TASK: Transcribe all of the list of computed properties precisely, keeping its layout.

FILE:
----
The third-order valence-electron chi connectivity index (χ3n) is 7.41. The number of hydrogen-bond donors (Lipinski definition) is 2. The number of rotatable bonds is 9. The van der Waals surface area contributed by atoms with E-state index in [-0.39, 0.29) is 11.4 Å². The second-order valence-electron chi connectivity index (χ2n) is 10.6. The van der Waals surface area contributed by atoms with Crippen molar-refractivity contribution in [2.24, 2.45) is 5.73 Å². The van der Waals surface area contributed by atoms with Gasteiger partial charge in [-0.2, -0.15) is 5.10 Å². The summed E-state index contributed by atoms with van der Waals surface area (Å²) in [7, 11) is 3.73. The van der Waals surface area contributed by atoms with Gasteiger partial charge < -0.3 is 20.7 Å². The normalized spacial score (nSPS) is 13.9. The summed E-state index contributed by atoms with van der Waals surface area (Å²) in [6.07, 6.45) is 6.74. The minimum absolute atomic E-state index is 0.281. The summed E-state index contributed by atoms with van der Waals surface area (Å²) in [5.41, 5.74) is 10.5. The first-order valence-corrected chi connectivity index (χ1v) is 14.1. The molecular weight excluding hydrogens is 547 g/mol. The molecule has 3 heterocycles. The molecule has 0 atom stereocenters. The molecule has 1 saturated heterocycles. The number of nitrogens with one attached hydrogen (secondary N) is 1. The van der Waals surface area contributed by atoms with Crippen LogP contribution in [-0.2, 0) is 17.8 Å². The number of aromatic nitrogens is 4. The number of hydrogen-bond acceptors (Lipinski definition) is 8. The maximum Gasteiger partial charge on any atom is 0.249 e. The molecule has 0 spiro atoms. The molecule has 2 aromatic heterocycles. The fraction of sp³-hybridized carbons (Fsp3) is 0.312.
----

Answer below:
The third-order valence-electron chi connectivity index (χ3n) is 7.41. The number of hydrogen-bond donors (Lipinski definition) is 2. The number of rotatable bonds is 9. The van der Waals surface area contributed by atoms with E-state index in [-0.39, 0.29) is 11.4 Å². The second-order valence-electron chi connectivity index (χ2n) is 10.6. The van der Waals surface area contributed by atoms with Crippen molar-refractivity contribution in [2.24, 2.45) is 5.73 Å². The van der Waals surface area contributed by atoms with Gasteiger partial charge in [-0.2, -0.15) is 5.10 Å². The summed E-state index contributed by atoms with van der Waals surface area (Å²) in [7, 11) is 3.73. The van der Waals surface area contributed by atoms with Gasteiger partial charge < -0.3 is 20.7 Å². The normalized spacial score (nSPS) is 13.9. The summed E-state index contributed by atoms with van der Waals surface area (Å²) in [6.07, 6.45) is 6.74. The minimum absolute atomic E-state index is 0.281. The summed E-state index contributed by atoms with van der Waals surface area (Å²) in [5.41, 5.74) is 10.5. The first-order valence-corrected chi connectivity index (χ1v) is 14.1. The molecular weight excluding hydrogens is 547 g/mol. The molecule has 3 heterocycles. The molecule has 0 atom stereocenters. The molecule has 1 saturated heterocycles. The number of nitrogens with one attached hydrogen (secondary N) is 1. The van der Waals surface area contributed by atoms with Crippen LogP contribution in [-0.2, 0) is 17.8 Å². The number of aromatic nitrogens is 4. The number of hydrogen-bond acceptors (Lipinski definition) is 8. The maximum Gasteiger partial charge on any atom is 0.249 e. The molecule has 0 spiro atoms. The molecule has 2 aromatic heterocycles. The fraction of sp³-hybridized carbons (Fsp3) is 0.312.